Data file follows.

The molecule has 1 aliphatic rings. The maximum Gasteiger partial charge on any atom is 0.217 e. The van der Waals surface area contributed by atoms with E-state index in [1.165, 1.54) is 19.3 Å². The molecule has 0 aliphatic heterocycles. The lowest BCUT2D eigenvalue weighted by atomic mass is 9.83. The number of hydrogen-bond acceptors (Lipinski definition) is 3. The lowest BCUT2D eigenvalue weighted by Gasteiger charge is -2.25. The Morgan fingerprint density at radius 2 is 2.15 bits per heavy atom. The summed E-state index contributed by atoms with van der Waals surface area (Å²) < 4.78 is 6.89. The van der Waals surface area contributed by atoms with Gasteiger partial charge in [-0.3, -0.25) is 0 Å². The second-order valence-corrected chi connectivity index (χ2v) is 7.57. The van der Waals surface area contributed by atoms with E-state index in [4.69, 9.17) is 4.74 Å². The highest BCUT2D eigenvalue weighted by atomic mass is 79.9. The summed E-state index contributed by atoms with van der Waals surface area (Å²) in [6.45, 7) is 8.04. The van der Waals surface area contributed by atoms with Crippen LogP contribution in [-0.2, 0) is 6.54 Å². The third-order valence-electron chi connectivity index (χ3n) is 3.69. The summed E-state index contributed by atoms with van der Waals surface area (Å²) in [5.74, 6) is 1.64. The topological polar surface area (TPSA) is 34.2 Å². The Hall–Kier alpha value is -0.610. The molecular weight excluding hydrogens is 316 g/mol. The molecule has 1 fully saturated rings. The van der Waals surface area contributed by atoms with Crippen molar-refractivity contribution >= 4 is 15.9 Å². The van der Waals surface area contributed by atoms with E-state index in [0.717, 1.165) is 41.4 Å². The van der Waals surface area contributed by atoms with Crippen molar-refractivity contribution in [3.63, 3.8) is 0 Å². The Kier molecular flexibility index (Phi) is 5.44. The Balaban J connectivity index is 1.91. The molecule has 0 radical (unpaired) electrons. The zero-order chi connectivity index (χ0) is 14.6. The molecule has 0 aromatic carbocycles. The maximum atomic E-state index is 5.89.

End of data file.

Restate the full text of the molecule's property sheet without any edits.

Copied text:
The molecule has 1 aliphatic rings. The maximum Gasteiger partial charge on any atom is 0.217 e. The van der Waals surface area contributed by atoms with E-state index in [1.165, 1.54) is 19.3 Å². The molecule has 0 aliphatic heterocycles. The lowest BCUT2D eigenvalue weighted by atomic mass is 9.83. The number of hydrogen-bond acceptors (Lipinski definition) is 3. The lowest BCUT2D eigenvalue weighted by Gasteiger charge is -2.25. The Morgan fingerprint density at radius 2 is 2.15 bits per heavy atom. The summed E-state index contributed by atoms with van der Waals surface area (Å²) < 4.78 is 6.89. The van der Waals surface area contributed by atoms with Gasteiger partial charge in [-0.3, -0.25) is 0 Å². The second-order valence-corrected chi connectivity index (χ2v) is 7.57. The van der Waals surface area contributed by atoms with E-state index in [4.69, 9.17) is 4.74 Å². The highest BCUT2D eigenvalue weighted by atomic mass is 79.9. The summed E-state index contributed by atoms with van der Waals surface area (Å²) in [6.45, 7) is 8.04. The van der Waals surface area contributed by atoms with Crippen LogP contribution in [-0.2, 0) is 6.54 Å². The third-order valence-electron chi connectivity index (χ3n) is 3.69. The summed E-state index contributed by atoms with van der Waals surface area (Å²) in [5.74, 6) is 1.64. The topological polar surface area (TPSA) is 34.2 Å². The Hall–Kier alpha value is -0.610. The molecular weight excluding hydrogens is 316 g/mol. The molecule has 1 fully saturated rings. The van der Waals surface area contributed by atoms with Crippen molar-refractivity contribution >= 4 is 15.9 Å². The van der Waals surface area contributed by atoms with E-state index in [0.717, 1.165) is 41.4 Å². The van der Waals surface area contributed by atoms with Crippen molar-refractivity contribution in [3.63, 3.8) is 0 Å². The Kier molecular flexibility index (Phi) is 5.44. The Balaban J connectivity index is 1.91. The molecule has 0 radical (unpaired) electrons. The zero-order chi connectivity index (χ0) is 14.6. The molecule has 0 aromatic carbocycles. The maximum atomic E-state index is 5.89.